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Posts: 2
Registered: ‎10-30-2011

The (in)famous IP address conflict...

Hi all


I have a linksys befw11s4, which seems to be working fine - the only problem is that every week or so, when more than two computers (or smart phones) try to connect  I get the "IP Address conflict" or two devices with the same IP address or " Wireless network connection doesn't have a valid IP configuration" ... there are thousands of similar posts on the internet, many with extremely difficult and complicated answers which seems not to work. This problem happens with computes/devices trying to connect thru wireless or thru lan cable. I tried fixing this so many times I don;t even remember when I started... I am extremely frustrated!!!


Is there any simple, one time solution? Upgrade? Software patch?


To me this seems crucial and very, very basic problem - if people at the end cannot connect, then all other features are worthless. It's like buying a new car which has a built in coffee maker and an excellent entertainment system but the engine will not start....


Hope anyone has some insights....



Posts: 490
Registered: ‎05-09-2011
Posts: 2
Registered: ‎10-30-2011

Re: The (in)famous IP address conflict...

Thank you, I will try your suggestion.


I checked my settings - it has "Obtain an IP address automatically" checked, which means the recommendation is to restart the computer every time there's an IP conflict.



Is there any way to fix this permanently without having to restart the computer every time? Will reinstalling the router driver help?

Posts: 5,369
Registered: ‎11-11-2008

Re: The (in)famous IP address conflict...

There is no driver for the router, only the wireless adapters.  Make sure all devices have DHCP set and not a static IP.

Posts: 490
Registered: ‎05-09-2011

Re: The (in)famous IP address conflict...

I'm not really sure which device is the culprit here as I've encountered this error countless times before. It could be how the computer obtains IP addresses or how the router hands out IP addresses but a sure fire way to resolve this is to assign static IP addresses on each computer on your network.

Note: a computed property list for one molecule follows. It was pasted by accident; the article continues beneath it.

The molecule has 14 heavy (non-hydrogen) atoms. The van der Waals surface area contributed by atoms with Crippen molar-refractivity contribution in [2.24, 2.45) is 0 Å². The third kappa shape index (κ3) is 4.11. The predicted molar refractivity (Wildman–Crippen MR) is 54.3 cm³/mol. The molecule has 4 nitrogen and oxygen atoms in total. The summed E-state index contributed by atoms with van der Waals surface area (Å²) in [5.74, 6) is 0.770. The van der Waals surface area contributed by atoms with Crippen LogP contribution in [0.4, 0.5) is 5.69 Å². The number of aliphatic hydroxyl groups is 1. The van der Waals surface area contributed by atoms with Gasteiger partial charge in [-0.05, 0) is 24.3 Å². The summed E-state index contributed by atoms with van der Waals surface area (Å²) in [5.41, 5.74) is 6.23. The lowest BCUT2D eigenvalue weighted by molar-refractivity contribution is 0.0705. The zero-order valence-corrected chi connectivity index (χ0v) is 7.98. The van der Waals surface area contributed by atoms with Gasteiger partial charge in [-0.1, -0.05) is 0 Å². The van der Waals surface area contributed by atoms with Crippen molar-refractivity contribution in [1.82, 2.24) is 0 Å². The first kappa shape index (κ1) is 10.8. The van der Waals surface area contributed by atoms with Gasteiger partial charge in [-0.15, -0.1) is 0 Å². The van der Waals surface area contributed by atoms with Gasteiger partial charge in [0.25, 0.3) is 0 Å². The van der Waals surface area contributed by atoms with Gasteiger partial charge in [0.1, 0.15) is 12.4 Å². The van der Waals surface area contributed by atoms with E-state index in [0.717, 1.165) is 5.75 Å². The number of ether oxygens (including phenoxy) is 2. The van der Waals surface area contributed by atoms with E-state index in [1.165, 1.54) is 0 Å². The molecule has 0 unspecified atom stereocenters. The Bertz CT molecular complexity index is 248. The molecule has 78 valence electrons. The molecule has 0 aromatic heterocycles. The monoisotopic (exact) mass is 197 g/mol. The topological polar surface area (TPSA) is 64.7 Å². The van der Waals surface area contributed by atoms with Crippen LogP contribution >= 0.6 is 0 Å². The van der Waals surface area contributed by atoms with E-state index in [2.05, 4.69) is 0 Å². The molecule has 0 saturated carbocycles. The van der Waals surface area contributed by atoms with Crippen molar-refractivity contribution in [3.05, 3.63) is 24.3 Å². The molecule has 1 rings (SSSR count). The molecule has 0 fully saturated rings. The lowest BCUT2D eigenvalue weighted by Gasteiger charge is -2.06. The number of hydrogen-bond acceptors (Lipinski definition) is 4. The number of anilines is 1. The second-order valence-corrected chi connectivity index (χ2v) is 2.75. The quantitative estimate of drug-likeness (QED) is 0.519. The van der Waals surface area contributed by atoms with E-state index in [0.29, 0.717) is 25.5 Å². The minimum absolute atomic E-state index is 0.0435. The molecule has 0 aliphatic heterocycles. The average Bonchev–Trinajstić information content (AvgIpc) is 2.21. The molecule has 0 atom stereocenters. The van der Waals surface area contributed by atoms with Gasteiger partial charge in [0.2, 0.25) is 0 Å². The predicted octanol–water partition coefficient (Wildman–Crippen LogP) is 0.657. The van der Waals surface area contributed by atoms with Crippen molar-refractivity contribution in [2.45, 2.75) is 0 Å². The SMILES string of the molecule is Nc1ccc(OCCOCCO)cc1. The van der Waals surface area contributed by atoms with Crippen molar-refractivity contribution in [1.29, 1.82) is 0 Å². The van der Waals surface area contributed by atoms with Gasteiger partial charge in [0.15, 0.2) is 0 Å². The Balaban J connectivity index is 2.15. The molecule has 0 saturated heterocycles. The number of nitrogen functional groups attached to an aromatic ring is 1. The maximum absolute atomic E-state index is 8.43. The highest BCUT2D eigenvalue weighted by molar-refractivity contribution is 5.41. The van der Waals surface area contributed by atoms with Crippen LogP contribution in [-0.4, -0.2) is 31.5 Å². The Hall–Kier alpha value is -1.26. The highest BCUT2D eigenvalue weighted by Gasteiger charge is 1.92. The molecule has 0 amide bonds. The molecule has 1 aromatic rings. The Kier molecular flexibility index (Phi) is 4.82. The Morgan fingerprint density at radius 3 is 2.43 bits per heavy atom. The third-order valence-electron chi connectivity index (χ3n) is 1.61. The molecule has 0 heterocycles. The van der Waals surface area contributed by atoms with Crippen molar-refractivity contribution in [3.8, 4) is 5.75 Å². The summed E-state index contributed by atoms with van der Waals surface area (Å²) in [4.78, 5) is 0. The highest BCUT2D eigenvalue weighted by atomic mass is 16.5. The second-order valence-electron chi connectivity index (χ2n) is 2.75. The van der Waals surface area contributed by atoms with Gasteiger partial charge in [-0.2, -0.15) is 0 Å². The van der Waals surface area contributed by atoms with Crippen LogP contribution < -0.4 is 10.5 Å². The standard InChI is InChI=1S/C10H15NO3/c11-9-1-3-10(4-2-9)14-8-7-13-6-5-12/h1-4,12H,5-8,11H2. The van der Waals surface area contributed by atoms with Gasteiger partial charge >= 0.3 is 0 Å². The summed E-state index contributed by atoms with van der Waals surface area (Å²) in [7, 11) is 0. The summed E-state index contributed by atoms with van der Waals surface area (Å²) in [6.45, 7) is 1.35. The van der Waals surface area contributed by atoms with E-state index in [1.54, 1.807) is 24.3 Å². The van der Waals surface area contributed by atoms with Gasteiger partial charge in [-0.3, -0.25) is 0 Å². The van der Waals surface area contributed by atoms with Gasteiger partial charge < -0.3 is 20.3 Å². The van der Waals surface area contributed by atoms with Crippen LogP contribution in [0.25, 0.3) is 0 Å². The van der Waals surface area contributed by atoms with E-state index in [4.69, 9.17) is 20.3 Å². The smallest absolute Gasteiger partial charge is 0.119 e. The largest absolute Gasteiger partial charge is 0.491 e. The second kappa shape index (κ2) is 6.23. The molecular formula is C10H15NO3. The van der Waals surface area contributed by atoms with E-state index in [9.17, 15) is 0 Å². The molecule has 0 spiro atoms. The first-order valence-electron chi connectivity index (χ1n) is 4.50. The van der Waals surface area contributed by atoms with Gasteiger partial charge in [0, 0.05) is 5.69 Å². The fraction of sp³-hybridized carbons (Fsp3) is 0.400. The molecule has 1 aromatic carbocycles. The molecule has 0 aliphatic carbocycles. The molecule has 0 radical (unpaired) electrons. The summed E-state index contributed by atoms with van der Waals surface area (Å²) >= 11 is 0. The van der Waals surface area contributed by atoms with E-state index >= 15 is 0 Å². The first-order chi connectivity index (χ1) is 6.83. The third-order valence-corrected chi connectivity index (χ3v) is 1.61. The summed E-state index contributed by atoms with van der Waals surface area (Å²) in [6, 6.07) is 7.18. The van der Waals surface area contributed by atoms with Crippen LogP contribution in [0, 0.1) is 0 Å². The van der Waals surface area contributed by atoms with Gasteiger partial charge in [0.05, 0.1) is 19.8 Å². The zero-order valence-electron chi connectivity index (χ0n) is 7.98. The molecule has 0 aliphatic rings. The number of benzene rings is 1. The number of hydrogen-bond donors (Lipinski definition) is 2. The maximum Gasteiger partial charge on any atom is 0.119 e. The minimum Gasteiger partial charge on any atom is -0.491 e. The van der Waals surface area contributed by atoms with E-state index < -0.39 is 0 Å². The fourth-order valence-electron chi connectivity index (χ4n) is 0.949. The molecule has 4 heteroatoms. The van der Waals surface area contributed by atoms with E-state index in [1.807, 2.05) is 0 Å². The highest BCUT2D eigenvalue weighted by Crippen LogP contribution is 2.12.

Posts: 7
Registered: ‎05-20-2007

Re: The (in)famous IP address conflict...

Though a manual IP address on any device can cause this, another common cause is this:


Your Linksys router probably has factory-default wireless settings and it's in-rage of a neighbor's wireless router with the same settings. Both routers see traffic that wasn't meant for it, and the wireless networks are "merged" in a way that causes IP conflicts.


SSID: linksys

Channel: 6

Security: none


...if these are your wireless settings, then this is probably the cause of your IP conflicts. You won't necessarily see two "linksys" networks when you look at wireless networks in-range.


Your router assigns local IPs to your devices starting with, ...101, ...102, ...103, etc. Each device on your LAN (local network) gets a slightly different IP address. Your neighbor's router does the same, also starting with When your router sees traffic that wasn't meant for it, it's extremely likely both of you have a device with the .100 address, and both of you will experience a conflict. If both of you have more than one device, you may also get conflicts from .101, .102, etc.


The popularity of Linksys-brand products makes this a common issue. However, I've had similar problems with Netgear, D-Link, and Belkin products. For a long time, the devices didn't have a unique SSID from the factory. It also would have made sense for each one to default to a setting that selects a random channel after every reboot (or scans and selects one with the least interference).


The solution is easy. Change the name and channel of your wireless network. That's also a good opportunity to enable WPA-Personal or WPA-PSK encryption and set a wireless password ("key" or "passphrase"). Make sure you use a wired connection when changing any wireless settings, or your computer can get VERY confused. Also keep in mind that your configuration password isn't the same thing as a wireless password. I would recommend writing down any passwords and keys on a sticky note and put it under your router. Usually, you want your household and guests to access this information, but strangers and neighbors won't be able to use your network without that information.


The merged networks present an unusual challenge. In the past, I have attempted to change the wireless settings by logging-in to the router's web configuration from a wired computer with no wireless capability. I rebooted the router and loaded the web configuration page at, then promptly changed the network name and channel. It turns out that traffic was already merged with the neighbor's router. Even though I used a wired connection, my changes were applied to the neighbor's router! My router still had an SSID of "linksys" and the neighbor's had the new SSID. The wireless networks were no longer merged because the SSIDs were now different, so I rebooted the router one more time and made my changes (making sure to use a *slightly* different SSID than the one that was applied to the neighbor's router). I used another wireless-capable computer to connect to the neighbor's wireless and undo those accidental changes.